Our January-March journey on the Mangrove Blue Carbon Project

The first quarter was so fast paced having a number of activities and targets we had to achieve as we set out for the project.

1.  Research to support the carbon credit project

  • Stakeholders Mapping & Risk Analysis
  • The social-economic drivers for mangrove loss at the sites in Tanzania.
  • Mapping mangrove ecosystem service and use case scenarios.

 (a) Stakeholder Mapping

Study was conducted in six sites; Mlingotini, Kunduchi , Buyuni, Kisutu Jaja and Ruma to understand the key stakeholders to be involved in BCP and their role, as well as potential risks of BCP and mitigations strategies. This study was conducted through Focus group discussions, The FGD participants included fishers, crop farmers, small business operators, and individuals engaged in related occupations like mangrove cutters, handcrafters, and motorcycle riders (locally known as bodaboda). The information gathered from the FGDs was further enriched through key informant interviews (KIIs) with 24 individuals, including: (i) one forest officer/representative from Kibiti, Kigamboni, Kinondoni and Bagamoyo Districts (ii) one village elder in each selected hamlet, (iii) two village leaders per hamlet and (iv) one member of existing local management committees in each village (i.e. Beach Management Units and/ Village Natural Resources Committees).

Following the introduction of the mangrove blue carbon project, local communities were surveyed regarding their willingness to participate and the key aspects they considered crucial for the project’s success.The findings revealed a notable enthusiasm among respondents, with over 76% expressing a readiness to engage in the project aimed at mangrove restoration and enhanced conservation efforts. Particularly, communities in Jaja and Buyuni exhibited higher levels of willingness. Delving deeper into the key aspects deemed crucial for the success of the mangrove blue carbon project, household heads in the study area identified six critical factors. Over 90% of respondents emphasized the genuine participation of the community in project activities as paramount, with the local community positioned as the cornerstone of the entire process. Additionally, facilitating capacity building at the grassroots level and ensuring enhanced transparency in project activities emerged as fundamental requirements. Furthermore, the respect for local people’s rights in the utilization of mangrove resources was underscored as essential for the project’s integrity and sustainability.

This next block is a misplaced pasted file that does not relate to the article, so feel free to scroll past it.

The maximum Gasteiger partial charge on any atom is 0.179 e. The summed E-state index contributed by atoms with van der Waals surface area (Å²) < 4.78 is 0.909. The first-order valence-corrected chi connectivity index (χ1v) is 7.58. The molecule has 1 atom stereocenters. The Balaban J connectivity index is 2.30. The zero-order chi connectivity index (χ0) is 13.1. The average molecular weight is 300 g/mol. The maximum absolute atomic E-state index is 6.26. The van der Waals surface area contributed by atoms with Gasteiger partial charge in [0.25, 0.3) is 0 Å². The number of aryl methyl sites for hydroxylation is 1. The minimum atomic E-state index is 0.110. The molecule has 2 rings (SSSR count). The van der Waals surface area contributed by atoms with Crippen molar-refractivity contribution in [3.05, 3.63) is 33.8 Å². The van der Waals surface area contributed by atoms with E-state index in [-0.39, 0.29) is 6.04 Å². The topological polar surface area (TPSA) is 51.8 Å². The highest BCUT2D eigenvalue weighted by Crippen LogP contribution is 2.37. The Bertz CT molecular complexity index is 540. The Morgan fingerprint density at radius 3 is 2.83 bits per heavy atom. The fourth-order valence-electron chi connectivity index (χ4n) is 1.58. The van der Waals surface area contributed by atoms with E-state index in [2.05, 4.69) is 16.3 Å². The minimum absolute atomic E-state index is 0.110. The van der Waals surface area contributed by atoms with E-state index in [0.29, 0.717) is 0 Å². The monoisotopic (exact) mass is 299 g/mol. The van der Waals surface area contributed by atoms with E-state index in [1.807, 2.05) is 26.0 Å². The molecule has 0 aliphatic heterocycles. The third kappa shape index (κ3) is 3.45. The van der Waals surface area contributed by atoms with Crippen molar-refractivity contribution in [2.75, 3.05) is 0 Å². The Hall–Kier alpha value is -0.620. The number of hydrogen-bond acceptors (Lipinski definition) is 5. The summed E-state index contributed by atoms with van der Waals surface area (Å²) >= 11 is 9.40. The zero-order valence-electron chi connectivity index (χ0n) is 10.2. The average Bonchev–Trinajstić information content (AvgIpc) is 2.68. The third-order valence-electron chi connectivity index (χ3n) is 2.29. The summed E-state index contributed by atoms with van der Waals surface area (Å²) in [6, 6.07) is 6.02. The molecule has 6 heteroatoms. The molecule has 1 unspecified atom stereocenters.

These findings underscore the importance of community engagement and empowerment in the success of conservation initiatives such as the mangrove blue carbon project. By prioritizing genuine participation, capacity building, transparency, and respect for local rights, the project stands poised to not only revive mangroves but also foster a sense of ownership and stewardship among the communities it serves.

(b) Drivers for Mangrove loss at the sites in Tanzania 

The study conducted in selected sites examined local community perceptions regarding changes in mangrove cover over the past decade (2013-2023) across different sites. While the majority of respondents indicated stable mangrove cover, variations were observed across locations. Specifically, Ruma, Jaja, and Buyuni reported increases in mangrove cover, attributed to natural recovery and restoration efforts. Conversely, Mji Mpya and Mlingotini reported decreases, with factors including population growth, inadequate management, and illegal exploitation cited as contributors to mangrove decline. Climate change and pollution were also identified as significant drivers of mangrove degradation in certain areas, such as Ruma, Jaja, Buyuni, and Kunduchi. Overall, inadequate management, climate change, and illegal exploitation were cited as primary causes of mangrove loss, although the perceived importance of these factors varied among different communities.